BarroMetrics Views: Of Mice and Men
“The best–laid plans of mice and men often go awry” (Robert Burns).
This month I went to live-testing of a new (for me) approach to trading. It’s quite a departure from my usual style. My style has been based on the 18-day swing, (monthly trend). And, my aim has been to hold positions until a 13-week (quarterly trend) line turn.
The new strategy holds positions usually for no more than three days; the first exit is usually in a matter of hours.
In this test period, I have been trading half-position size, generated a 71.43 win rate and a 6.37% ROI. (Full size 12.74%). Annualised that ROI would be much better than my average, around 25% p.a.
To say, I’m very happy would be putting it mildly. So, how did the best-laid go astray?
Well, I had planned to take every signal, unless I had a good reason not to. Yesterday, I had decided not to take trades because of Memorial Day in the US. I thought it unlikely that there would be sufficient range to generate the first exit.
I should also mention my FX day ends at 17:00 EST and begins at 17:01 EST.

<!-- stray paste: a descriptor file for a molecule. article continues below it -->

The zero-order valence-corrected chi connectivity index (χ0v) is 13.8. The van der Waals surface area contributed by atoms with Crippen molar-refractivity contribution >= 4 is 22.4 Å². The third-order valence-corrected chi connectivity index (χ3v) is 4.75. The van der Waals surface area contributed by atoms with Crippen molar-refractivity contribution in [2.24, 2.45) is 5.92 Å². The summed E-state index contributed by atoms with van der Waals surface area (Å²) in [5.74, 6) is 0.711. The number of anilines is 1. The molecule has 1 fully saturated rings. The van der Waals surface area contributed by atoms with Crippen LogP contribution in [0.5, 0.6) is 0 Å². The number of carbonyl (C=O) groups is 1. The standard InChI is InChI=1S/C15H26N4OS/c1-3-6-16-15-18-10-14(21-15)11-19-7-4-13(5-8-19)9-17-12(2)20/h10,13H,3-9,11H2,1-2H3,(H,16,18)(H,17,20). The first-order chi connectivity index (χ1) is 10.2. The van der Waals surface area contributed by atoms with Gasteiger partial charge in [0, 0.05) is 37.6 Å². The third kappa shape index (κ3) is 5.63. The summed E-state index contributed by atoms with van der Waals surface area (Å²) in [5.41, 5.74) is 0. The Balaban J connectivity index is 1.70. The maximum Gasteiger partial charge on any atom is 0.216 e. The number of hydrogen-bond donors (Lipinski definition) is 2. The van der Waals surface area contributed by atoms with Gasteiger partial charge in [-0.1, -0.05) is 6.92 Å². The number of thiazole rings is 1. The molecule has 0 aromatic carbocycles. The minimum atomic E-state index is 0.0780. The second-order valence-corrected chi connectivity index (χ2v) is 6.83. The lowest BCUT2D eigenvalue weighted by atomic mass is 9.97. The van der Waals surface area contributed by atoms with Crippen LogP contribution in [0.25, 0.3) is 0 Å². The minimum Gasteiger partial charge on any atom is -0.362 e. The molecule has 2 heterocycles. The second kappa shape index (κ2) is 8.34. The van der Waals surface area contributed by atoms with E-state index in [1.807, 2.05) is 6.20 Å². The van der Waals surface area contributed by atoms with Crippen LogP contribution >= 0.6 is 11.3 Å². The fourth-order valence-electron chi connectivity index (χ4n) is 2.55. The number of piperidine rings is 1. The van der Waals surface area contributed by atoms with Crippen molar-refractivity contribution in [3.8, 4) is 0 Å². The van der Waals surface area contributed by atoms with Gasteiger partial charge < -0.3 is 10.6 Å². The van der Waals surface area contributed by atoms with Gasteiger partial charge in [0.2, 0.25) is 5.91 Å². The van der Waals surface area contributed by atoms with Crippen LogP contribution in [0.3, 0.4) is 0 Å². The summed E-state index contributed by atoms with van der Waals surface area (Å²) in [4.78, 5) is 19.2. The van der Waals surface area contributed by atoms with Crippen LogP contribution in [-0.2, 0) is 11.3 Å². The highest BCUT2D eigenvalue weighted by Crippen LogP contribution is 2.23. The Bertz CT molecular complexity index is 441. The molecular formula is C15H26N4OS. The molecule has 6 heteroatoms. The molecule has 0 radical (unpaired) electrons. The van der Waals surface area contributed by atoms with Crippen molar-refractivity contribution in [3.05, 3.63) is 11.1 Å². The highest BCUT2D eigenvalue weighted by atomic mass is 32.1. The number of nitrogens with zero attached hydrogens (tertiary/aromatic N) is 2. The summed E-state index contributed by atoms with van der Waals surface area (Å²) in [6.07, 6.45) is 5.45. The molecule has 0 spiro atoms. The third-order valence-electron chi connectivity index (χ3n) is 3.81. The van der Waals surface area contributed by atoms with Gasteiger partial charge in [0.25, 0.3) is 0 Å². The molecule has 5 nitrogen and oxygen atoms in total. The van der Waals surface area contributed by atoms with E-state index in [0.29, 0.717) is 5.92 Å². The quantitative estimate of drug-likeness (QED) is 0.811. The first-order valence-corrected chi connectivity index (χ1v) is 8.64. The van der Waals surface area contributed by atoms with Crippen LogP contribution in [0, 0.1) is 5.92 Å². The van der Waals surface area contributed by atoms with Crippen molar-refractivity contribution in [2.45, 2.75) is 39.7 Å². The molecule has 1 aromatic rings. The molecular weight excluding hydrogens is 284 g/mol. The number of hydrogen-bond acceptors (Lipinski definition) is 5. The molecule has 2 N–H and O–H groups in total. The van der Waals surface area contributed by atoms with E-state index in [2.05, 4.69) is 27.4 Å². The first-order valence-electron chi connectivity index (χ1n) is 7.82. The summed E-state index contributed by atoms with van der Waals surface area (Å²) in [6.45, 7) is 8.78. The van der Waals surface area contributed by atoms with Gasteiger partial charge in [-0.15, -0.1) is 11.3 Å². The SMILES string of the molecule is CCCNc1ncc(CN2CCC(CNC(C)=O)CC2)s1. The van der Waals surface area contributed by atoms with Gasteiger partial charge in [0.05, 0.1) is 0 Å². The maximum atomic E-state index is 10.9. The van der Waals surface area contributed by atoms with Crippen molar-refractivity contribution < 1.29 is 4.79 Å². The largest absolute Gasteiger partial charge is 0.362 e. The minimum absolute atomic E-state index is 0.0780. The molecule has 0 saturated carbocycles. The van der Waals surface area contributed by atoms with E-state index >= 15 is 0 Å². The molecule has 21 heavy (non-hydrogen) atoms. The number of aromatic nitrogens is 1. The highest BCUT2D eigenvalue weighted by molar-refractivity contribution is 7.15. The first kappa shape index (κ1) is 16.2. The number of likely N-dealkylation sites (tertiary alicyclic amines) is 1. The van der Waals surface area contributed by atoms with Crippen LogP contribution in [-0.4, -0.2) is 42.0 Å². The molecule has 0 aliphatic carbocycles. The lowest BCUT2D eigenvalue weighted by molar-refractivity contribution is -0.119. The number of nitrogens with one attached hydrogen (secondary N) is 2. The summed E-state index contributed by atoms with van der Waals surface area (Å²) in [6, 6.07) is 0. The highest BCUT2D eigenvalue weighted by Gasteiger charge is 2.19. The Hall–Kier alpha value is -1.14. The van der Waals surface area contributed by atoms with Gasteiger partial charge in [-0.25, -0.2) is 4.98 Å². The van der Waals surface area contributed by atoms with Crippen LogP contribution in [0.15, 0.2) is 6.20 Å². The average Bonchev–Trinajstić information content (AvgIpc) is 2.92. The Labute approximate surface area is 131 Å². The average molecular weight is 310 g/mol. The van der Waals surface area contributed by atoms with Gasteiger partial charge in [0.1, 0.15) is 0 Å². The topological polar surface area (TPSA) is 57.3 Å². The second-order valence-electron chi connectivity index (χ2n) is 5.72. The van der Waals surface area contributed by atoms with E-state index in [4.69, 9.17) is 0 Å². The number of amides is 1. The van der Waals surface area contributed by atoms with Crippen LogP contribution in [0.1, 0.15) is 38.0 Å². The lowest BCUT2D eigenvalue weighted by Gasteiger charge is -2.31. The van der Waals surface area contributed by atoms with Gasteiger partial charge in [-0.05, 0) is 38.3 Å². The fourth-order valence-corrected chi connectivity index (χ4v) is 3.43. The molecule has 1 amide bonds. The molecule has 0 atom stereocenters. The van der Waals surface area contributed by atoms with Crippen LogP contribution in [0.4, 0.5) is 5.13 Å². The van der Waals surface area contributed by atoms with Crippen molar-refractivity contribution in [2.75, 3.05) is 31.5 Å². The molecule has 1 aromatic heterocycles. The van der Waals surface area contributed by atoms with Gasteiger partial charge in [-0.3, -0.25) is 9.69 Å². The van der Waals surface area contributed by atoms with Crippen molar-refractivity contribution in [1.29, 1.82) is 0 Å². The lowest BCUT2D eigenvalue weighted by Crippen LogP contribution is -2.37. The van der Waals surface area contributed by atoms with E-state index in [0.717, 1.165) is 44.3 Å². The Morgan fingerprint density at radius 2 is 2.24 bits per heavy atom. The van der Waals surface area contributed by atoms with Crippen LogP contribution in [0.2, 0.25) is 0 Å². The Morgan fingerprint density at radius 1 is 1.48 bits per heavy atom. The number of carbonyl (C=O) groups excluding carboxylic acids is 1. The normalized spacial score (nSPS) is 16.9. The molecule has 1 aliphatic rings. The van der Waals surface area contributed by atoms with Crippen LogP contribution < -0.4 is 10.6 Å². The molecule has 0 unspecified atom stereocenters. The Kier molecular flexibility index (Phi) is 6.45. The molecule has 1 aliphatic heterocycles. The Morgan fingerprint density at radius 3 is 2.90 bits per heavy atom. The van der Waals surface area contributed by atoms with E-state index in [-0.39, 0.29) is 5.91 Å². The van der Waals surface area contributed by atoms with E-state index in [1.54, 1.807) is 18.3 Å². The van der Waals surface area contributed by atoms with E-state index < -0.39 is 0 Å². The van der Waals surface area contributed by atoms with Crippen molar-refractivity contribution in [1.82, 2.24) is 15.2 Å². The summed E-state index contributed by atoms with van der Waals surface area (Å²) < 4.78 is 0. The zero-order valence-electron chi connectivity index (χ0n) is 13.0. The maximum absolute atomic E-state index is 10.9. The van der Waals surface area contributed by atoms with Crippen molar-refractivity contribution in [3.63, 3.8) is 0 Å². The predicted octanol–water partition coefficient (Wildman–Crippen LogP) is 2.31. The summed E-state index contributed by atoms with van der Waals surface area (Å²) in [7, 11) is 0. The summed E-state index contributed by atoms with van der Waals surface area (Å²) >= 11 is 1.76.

The EURUSD set up nicely for a sell signal. I went to bed reasonably early and actually got up at around 4:00 am. I had a quick gander at the EURUSD, and it was dead as a dodo. So I went back to bed thinking to place the entry and initial stop around 7:00 am this morning.
At 5:00 am (17:00 EST), the EURUSD triggered the sell and got to first exit later in the day. Under my rules, I have missed the trade and will wait for the next one. Natch on a backtesting basis, the trade would be counted as one that (at least) got to the first exit.
I post this because it’s a reminder that backtesting merely provides data of positive expectancy. It’s still up to us to execute. And because we are human, there’s many a slip between the cup and the lip. (And next time, I’ll stay up until 5:00 a.m. and then place my order!)